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While many political leaders and economists are reluctant to publicly use the "R" word, it seems pretty clear that this country is in a "recession." For months now, it has been called "an economic downturn," "a sluggish economy" or just plain "hard times." But whatever you call it, in firehouse terms the nation's economic misery has escalated from a two-alarm to a four-alarm and past experience warns of trouble ahead for every fire department, large or small.
In recent columns, we've reported on the federal fire programs - how they came out in good shape last year and may survive the 2008-09 budget axe as Congress and the White House battle each other in an election year. The big trouble facing the fire-rescue service is at the local level, with their own city and county governments who have the power and the responsibility for fire, police and emergency medical services. In the past, whenever a recession hit town, the fire department often suffered a financial kick in the stomach.
In the last few months, we've noticed that more local governments - from the villages to the big cities - have been complaining about "shortfalls" in their tax revenues. Even those that raised taxes find they're not collecting as much as they expected because weakening economic conditions have resulted in fewer business and property owners being able to pay their tax bills. Those that handed out tax breaks a few years ago are in even worse shape and those in regions hit hard by the mortgage banking scandal have become disaster areas.
Experience also has shown that an arson wave seems to accompany a recession. In fact, an increase in arson cases is one way of confirming that a recession has arrived. It's the so-called "solution" some people turn to when they're about to lose everything they own and all that's left is the insurance on a business or a home. And, just when a fire department needs more trained arson investigators on the street, some have to cut back in order to put every available body on the under-staffed engine and truck companies. Get ready for more and bigger fires.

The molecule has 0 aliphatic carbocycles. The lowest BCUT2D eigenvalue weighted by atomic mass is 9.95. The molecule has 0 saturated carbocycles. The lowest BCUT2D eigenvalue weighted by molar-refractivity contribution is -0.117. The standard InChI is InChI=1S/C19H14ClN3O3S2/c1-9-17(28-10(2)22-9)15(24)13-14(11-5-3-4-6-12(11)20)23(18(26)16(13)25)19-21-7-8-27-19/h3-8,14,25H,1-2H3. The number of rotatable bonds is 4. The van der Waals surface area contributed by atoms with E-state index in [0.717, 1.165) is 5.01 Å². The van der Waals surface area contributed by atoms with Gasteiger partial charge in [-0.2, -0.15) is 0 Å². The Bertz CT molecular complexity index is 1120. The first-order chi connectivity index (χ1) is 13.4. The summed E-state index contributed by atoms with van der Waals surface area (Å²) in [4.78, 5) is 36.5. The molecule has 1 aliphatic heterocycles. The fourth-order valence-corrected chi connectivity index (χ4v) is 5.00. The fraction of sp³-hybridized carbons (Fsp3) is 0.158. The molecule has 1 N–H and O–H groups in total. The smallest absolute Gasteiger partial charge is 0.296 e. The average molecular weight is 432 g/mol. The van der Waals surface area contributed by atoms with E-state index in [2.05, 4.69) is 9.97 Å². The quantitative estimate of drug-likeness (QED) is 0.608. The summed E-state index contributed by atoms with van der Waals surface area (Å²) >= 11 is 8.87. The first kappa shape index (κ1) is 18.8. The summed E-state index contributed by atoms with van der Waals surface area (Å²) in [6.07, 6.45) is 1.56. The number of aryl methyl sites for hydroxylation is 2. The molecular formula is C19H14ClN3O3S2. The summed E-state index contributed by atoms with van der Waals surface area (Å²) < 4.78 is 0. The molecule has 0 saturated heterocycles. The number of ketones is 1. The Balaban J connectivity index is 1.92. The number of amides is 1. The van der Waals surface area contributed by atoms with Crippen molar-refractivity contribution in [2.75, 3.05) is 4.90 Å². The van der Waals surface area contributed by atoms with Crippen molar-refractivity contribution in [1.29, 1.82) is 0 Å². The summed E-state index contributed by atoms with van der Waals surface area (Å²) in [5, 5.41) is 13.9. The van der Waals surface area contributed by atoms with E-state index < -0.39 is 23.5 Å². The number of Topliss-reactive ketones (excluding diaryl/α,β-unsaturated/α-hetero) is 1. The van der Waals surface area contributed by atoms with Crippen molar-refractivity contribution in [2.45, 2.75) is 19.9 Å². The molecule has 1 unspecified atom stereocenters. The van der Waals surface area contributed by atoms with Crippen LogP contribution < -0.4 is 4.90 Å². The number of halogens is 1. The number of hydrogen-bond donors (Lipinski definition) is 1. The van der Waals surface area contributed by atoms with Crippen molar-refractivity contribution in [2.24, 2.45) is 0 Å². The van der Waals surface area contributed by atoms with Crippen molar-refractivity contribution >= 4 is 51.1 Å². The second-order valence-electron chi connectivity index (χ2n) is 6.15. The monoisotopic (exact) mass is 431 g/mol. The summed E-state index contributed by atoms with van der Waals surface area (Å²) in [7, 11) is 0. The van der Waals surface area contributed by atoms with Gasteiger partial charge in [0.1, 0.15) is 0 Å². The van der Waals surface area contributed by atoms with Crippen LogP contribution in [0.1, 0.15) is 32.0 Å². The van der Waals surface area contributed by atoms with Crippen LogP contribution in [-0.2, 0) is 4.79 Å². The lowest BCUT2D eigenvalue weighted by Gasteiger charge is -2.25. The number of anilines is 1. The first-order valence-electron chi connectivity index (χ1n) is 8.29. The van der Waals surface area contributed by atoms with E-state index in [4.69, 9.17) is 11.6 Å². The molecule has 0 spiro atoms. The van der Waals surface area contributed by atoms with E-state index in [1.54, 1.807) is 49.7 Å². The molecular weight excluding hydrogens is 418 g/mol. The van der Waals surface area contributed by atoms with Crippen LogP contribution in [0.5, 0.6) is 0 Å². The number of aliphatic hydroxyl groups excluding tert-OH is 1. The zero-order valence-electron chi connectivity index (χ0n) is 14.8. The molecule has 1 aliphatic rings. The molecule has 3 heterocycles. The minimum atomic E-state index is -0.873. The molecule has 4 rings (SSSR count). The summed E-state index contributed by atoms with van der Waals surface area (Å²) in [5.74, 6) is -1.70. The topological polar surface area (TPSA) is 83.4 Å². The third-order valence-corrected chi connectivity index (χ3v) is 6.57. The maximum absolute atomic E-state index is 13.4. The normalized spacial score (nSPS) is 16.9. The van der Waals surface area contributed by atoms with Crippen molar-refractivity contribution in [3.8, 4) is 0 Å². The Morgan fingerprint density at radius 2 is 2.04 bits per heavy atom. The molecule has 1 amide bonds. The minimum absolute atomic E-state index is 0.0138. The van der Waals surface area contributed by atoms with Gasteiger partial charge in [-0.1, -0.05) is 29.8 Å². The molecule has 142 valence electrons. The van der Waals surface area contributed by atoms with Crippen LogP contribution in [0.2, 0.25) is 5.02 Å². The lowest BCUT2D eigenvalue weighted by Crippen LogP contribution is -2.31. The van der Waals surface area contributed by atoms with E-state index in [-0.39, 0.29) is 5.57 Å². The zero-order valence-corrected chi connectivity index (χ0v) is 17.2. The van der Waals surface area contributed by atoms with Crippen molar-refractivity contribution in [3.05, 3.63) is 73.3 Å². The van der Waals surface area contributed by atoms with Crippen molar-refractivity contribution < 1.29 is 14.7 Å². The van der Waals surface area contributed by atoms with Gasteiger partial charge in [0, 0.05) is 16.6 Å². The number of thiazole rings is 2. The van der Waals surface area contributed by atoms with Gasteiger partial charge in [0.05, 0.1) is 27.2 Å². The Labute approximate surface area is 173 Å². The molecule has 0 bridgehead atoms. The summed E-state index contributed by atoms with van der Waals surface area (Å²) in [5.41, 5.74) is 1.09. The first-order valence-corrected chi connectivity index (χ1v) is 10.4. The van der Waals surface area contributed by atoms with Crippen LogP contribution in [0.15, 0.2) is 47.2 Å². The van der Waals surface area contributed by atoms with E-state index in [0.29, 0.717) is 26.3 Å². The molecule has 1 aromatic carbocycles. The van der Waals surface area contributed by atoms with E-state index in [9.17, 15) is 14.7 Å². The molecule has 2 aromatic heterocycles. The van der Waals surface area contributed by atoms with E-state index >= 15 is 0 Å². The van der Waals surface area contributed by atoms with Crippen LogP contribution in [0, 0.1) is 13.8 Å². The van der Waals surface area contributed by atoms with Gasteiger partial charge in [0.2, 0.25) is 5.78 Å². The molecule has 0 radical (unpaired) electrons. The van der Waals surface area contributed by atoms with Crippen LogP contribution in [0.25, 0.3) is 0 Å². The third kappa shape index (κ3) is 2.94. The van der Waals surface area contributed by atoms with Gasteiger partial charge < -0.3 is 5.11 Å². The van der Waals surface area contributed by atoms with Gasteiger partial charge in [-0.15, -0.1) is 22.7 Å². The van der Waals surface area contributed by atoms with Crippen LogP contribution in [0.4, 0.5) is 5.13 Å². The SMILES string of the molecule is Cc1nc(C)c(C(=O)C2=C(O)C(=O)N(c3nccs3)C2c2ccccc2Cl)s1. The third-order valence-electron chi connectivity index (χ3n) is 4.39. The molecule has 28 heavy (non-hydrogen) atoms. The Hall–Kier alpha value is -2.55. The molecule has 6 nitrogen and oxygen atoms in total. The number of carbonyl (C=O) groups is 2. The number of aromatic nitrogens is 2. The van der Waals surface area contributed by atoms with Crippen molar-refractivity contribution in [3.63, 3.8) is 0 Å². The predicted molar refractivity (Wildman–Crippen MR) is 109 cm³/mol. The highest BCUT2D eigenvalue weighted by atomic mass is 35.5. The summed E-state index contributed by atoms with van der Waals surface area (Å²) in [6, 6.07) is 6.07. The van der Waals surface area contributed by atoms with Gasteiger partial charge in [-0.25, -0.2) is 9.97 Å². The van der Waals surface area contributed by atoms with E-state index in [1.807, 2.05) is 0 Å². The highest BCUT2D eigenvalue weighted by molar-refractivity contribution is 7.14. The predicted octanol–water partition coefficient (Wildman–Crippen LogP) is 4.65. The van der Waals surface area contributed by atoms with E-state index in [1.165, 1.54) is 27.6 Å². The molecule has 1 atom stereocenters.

Some might object to my using the word "scandal" to describe the financial crisis caused by homeowners and businesses defaulting on the high-interest loans that were handed out like free pretzels at a beer party. The average person couldn't see the danger in loans with floating interest rates, but the banks and mortgage companies knew exactly what they were doing and what the risk factor was going to be. They were driven by greed and a lack of supervision or self-control.
For fire departments, a recession could mean a return to the draconian budget cuts that led to the crippling manpower reductions of the 1990s. It's only been in the last few years that some departments finally got the money to restore the firefighter positions that were lost in that orgy of budget cutting. Some have not recovered. Today, every fire department needs a hard core of supporters in the city and county councils that will look out for its needs like others protect the schools and the police.
Towns and cities that depended on federal fire programs, such as the FIRE Act, to give them what their local government could not or would not will be in for a shock if this recession lasts very long. As we reported last month, the Bush administration's proposed budget for the 2009 fiscal year cuts federal aid in half for local and state first responder programs, but it's expected that Congress will restore most of those cuts as it has done in the past. Maybe they will, but with a war, a recession and an election year, you can't count on anything being certain.
This also could be one of those years in which the budget becomes a "continuing resolution" because the Democrats who control Congress and the Republicans who hold the White House can't reach a compromise. If that happens, this year's budget will be carried over to next year, with the same spending levels, and it will be left to the new president and the new Congress to come up with a 2009 budget. What it might look like is anybody's guess since there's no way of knowing which party will be in control, who the players will be or what will be the state of the economy.